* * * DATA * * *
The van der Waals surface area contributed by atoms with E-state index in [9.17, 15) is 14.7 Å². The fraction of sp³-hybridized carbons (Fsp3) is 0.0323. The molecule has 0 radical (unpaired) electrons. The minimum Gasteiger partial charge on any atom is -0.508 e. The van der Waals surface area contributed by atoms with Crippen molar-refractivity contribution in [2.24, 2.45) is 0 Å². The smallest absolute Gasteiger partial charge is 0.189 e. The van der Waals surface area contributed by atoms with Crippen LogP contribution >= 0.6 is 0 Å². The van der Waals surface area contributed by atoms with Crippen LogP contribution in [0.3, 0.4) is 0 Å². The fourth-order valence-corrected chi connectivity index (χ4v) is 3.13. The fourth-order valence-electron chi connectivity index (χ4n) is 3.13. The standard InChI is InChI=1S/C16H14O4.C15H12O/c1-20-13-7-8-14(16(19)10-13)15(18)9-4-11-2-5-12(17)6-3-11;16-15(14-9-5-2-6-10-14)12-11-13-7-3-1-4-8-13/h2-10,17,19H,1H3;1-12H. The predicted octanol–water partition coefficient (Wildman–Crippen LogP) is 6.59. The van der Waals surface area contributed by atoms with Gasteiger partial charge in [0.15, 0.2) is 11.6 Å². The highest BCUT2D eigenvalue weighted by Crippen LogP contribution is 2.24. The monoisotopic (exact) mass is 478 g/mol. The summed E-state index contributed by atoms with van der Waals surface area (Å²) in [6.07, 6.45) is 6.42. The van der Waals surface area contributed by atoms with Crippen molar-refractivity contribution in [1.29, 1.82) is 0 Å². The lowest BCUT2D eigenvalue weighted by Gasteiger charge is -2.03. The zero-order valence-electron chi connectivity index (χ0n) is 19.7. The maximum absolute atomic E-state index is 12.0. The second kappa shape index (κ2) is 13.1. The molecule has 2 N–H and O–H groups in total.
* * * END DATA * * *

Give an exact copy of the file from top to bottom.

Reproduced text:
The van der Waals surface area contributed by atoms with E-state index in [9.17, 15) is 14.7 Å². The fraction of sp³-hybridized carbons (Fsp3) is 0.0323. The molecule has 0 radical (unpaired) electrons. The minimum Gasteiger partial charge on any atom is -0.508 e. The van der Waals surface area contributed by atoms with Crippen molar-refractivity contribution in [2.24, 2.45) is 0 Å². The smallest absolute Gasteiger partial charge is 0.189 e. The van der Waals surface area contributed by atoms with Crippen LogP contribution >= 0.6 is 0 Å². The van der Waals surface area contributed by atoms with Crippen LogP contribution in [0.3, 0.4) is 0 Å². The fourth-order valence-corrected chi connectivity index (χ4v) is 3.13. The fourth-order valence-electron chi connectivity index (χ4n) is 3.13. The standard InChI is InChI=1S/C16H14O4.C15H12O/c1-20-13-7-8-14(16(19)10-13)15(18)9-4-11-2-5-12(17)6-3-11;16-15(14-9-5-2-6-10-14)12-11-13-7-3-1-4-8-13/h2-10,17,19H,1H3;1-12H. The predicted octanol–water partition coefficient (Wildman–Crippen LogP) is 6.59. The van der Waals surface area contributed by atoms with Gasteiger partial charge in [0.15, 0.2) is 11.6 Å². The highest BCUT2D eigenvalue weighted by Crippen LogP contribution is 2.24. The monoisotopic (exact) mass is 478 g/mol. The summed E-state index contributed by atoms with van der Waals surface area (Å²) in [6.07, 6.45) is 6.42. The van der Waals surface area contributed by atoms with Crippen molar-refractivity contribution in [1.29, 1.82) is 0 Å². The lowest BCUT2D eigenvalue weighted by Gasteiger charge is -2.03. The zero-order valence-electron chi connectivity index (χ0n) is 19.7. The maximum absolute atomic E-state index is 12.0. The second kappa shape index (κ2) is 13.1. The molecule has 2 N–H and O–H groups in total.